Everyone gets broken up into smaller groups, preferably the desired Bible study groups. They then all stand in a small circle, and reach across to grab the hand of someone else, not someone next to them. Once everyone is holding a hand, the game begins, and the students try to untangle themselves without letting go of the hand in their hand.
Two truths and a Lie
In this game, each student comes up with two truths, and one lie, and then each gets a turn to tell the group the list of three, trying to keep them from guessing which is the lie.
Creature creator game
(For this game, you will need a few different objects, such as cups, tape, paper scraps, spoons, feathers, etc.) While the previous games are being played, a youth leader should take the time to build a crazy object using the resources that are made available to them. This should be something somewhat complex, but at the same time not to difficult for the students to describe and recreate. Once the object is done being built, the groups should be given the same supplies used in the original object, as well as some extras to through them off. One student should be elected as the "viewer" of each group. They will have to stay with the object the whole time, and it will be their responsibility to look at it, and then describe it to their group. This "viewer" is not allowed to be looking at the object during the description, and is not able to go more than 10 feet from the object. Here a "runner" is selected from the group to go ask the "viewer" to try and describe what the object looks like. Once they have an adequate idea of what it is, they run back to their group to tell them what to start building. Only one runner may be sent at a time, and the "viewer" cannot view the groups project while it is being made.
This game last for 10-20 minutes. Typically, the group goes into Bible study after this so that the leaders can "judge" each of the creations. What we have learned is that it's best to have each of the groups to win at something (For example: "Best dressed," "Biggest disaster," or "Most original design.")
The name of this next game is "Grog." What does Grog stand for? Basically, a Grog is a monster of sorts that likes to hang out in the dark. The Grogs biggest enemy is the light, and that's where the game gets created.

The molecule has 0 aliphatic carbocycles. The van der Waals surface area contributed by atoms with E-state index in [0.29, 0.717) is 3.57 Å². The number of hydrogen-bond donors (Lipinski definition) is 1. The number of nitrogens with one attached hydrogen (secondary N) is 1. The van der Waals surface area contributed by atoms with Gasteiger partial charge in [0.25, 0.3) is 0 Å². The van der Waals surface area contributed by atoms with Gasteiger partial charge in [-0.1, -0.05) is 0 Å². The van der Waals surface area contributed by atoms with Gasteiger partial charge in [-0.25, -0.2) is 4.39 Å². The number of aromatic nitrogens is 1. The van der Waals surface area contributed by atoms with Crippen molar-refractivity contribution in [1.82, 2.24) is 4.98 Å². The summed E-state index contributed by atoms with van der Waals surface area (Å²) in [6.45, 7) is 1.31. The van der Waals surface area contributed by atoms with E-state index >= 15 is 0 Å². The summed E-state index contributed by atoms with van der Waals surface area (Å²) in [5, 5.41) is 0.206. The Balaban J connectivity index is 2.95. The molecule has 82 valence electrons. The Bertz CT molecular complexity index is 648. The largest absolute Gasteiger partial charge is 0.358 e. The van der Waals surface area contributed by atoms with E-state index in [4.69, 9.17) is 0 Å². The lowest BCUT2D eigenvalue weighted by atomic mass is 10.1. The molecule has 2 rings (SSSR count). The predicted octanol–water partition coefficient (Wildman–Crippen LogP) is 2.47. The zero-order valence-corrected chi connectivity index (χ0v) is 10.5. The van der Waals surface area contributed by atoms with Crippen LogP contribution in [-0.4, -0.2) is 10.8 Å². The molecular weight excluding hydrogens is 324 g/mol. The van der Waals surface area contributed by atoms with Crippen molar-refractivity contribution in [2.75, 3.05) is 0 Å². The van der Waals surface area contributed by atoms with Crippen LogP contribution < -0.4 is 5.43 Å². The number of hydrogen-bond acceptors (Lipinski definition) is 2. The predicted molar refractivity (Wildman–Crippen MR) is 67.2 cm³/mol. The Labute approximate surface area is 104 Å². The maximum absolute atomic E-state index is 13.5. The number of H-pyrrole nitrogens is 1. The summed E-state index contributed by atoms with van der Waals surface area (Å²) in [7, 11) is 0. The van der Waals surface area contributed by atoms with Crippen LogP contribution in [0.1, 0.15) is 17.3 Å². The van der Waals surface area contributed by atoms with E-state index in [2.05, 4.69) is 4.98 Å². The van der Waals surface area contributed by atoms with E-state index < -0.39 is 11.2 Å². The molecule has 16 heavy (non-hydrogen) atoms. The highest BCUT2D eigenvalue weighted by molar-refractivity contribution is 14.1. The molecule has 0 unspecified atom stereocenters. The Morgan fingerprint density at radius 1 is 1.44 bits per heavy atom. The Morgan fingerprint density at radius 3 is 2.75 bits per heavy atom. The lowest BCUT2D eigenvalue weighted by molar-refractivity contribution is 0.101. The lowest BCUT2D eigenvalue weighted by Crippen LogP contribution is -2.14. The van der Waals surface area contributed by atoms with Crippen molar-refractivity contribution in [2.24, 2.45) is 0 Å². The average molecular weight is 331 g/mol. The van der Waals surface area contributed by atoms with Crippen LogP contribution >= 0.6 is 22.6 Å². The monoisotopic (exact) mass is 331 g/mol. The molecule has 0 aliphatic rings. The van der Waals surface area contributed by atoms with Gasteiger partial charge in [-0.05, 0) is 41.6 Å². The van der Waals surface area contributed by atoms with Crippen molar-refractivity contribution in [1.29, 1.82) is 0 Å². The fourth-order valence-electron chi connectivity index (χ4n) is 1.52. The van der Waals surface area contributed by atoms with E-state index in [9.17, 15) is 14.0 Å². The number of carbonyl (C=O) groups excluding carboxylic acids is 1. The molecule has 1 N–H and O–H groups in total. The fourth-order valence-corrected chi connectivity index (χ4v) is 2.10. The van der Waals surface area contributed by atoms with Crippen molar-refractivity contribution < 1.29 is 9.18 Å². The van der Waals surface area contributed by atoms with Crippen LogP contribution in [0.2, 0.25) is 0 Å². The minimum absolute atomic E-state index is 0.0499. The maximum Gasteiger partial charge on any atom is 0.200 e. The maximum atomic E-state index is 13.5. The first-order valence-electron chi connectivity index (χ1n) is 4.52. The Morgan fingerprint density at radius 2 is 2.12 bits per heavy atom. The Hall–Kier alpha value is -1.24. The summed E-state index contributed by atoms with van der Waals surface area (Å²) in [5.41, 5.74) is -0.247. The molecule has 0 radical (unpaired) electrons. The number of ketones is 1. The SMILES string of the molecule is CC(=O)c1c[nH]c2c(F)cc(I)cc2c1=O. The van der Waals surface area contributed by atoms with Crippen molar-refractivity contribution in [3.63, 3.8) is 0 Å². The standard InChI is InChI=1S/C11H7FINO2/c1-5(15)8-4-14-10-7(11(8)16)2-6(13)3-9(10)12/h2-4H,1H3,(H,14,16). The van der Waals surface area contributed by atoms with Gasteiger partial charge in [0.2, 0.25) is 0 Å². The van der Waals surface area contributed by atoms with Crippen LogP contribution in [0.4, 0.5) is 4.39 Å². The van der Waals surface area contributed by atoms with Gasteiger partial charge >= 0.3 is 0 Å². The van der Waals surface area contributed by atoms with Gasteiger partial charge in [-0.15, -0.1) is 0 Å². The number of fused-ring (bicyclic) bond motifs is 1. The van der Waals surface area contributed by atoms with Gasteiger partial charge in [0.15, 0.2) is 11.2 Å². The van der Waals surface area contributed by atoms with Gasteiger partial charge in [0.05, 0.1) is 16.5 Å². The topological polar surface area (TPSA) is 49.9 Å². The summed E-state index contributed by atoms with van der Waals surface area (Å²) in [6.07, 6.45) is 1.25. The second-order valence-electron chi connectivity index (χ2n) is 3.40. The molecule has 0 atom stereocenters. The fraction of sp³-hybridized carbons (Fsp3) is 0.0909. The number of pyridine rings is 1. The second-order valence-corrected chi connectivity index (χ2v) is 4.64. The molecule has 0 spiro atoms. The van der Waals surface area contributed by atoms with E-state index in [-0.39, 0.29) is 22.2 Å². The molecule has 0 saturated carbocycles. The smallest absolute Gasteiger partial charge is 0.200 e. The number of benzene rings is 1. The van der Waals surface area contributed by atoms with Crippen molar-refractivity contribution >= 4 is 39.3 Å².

(For this game, you will need a large open space, two flashlights, preferably made up of 4 pieces, and a dark church. We've found it safer to leave some light on near stairways, and near major obstacles, such as a room full of poles.)
The rules of the game are simple. Two of the youth leaders will take two flashlights, and hid their pieces in the dark. These pieces have to be found, so keeping them under lock and key normally doesn't work. While the pieces are being hidden, another youth leader should be explaining this game to the rest of the group. As you may imagine, it helps to describe what a Grog is before getting to much into the explanation of the game. Once they know that the Grog is, the next step is to start explaining to them that there are flashlights hidden around the church. (You may have places that are off limits, such as sanctuaries, but make sure that the kids are aware of these places before the game starts.)
From there on, the game becomes a fusion of hide and go seek and freeze tag. You should select two or more, depending on the size of the group, of the kids to be the Grogs. These Grogs, who will be in the dark, trying to tag the other players while they are looking for the flashlight pieces. Like in most tag games, kids are inclined to guard the tagged people, and to stand at the top of stairwells. This is not allowed, and the Grogs must be in constant, "un-guarding" motion. When someone is tagged by a Grog, they are frozen in place until someone comes and unfreezes them. In the rare chance that everyone is frozen, the Grogs win the game. As the kids are finding the pieces, they should have a safe room, where the lights are on, in which they can return the flashlight pieces. Here, the Grogs cannot get them, and the pieces are safe. If someone carrying a piece is tagged before they get back to the safe zone, the Grog may enter this area to give one of the youth leaders the piece to re-hide it.
Once all of the pieces are assembled, the kids go out with the flashlights and shine the light on the Grogs, immediately killing them, and ending the game.
MURDER IN THE CHURCH!
This game, with one of the most violent sounding names, is actually played in a very quiet and secretive way. Unlike Grog, the kids are not allowed to run, and everyone has the chance to be a "tagger."
The game goes like this: